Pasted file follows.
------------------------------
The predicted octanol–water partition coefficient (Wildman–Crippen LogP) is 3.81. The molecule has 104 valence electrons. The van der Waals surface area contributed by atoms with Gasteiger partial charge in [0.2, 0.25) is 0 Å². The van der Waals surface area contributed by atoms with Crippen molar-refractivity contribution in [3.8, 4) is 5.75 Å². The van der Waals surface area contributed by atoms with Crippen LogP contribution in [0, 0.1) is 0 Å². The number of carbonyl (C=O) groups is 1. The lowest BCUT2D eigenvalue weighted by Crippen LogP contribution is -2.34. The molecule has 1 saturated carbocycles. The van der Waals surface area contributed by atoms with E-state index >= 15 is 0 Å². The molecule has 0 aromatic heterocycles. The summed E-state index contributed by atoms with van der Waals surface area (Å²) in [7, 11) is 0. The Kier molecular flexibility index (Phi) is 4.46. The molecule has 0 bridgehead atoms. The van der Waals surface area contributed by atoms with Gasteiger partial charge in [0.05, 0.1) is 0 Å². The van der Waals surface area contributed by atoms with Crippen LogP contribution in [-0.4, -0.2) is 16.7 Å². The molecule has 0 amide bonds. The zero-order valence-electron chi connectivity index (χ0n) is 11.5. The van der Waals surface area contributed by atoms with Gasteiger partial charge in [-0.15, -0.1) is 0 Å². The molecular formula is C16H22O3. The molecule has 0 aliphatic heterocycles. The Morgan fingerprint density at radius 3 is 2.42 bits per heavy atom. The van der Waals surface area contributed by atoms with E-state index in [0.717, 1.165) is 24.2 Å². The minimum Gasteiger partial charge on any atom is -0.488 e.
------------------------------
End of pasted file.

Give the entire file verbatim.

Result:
The predicted octanol–water partition coefficient (Wildman–Crippen LogP) is 3.81. The molecule has 104 valence electrons. The van der Waals surface area contributed by atoms with Gasteiger partial charge in [0.2, 0.25) is 0 Å². The van der Waals surface area contributed by atoms with Crippen molar-refractivity contribution in [3.8, 4) is 5.75 Å². The van der Waals surface area contributed by atoms with Crippen LogP contribution in [0, 0.1) is 0 Å². The number of carbonyl (C=O) groups is 1. The lowest BCUT2D eigenvalue weighted by Crippen LogP contribution is -2.34. The molecule has 1 saturated carbocycles. The van der Waals surface area contributed by atoms with E-state index >= 15 is 0 Å². The molecule has 0 aromatic heterocycles. The summed E-state index contributed by atoms with van der Waals surface area (Å²) in [7, 11) is 0. The Kier molecular flexibility index (Phi) is 4.46. The molecule has 0 bridgehead atoms. The van der Waals surface area contributed by atoms with Gasteiger partial charge in [0.05, 0.1) is 0 Å². The van der Waals surface area contributed by atoms with Crippen LogP contribution in [-0.4, -0.2) is 16.7 Å². The molecule has 0 amide bonds. The zero-order valence-electron chi connectivity index (χ0n) is 11.5. The van der Waals surface area contributed by atoms with Gasteiger partial charge in [-0.15, -0.1) is 0 Å². The molecular formula is C16H22O3. The molecule has 0 aliphatic heterocycles. The Morgan fingerprint density at radius 3 is 2.42 bits per heavy atom. The van der Waals surface area contributed by atoms with E-state index in [0.717, 1.165) is 24.2 Å². The minimum Gasteiger partial charge on any atom is -0.488 e.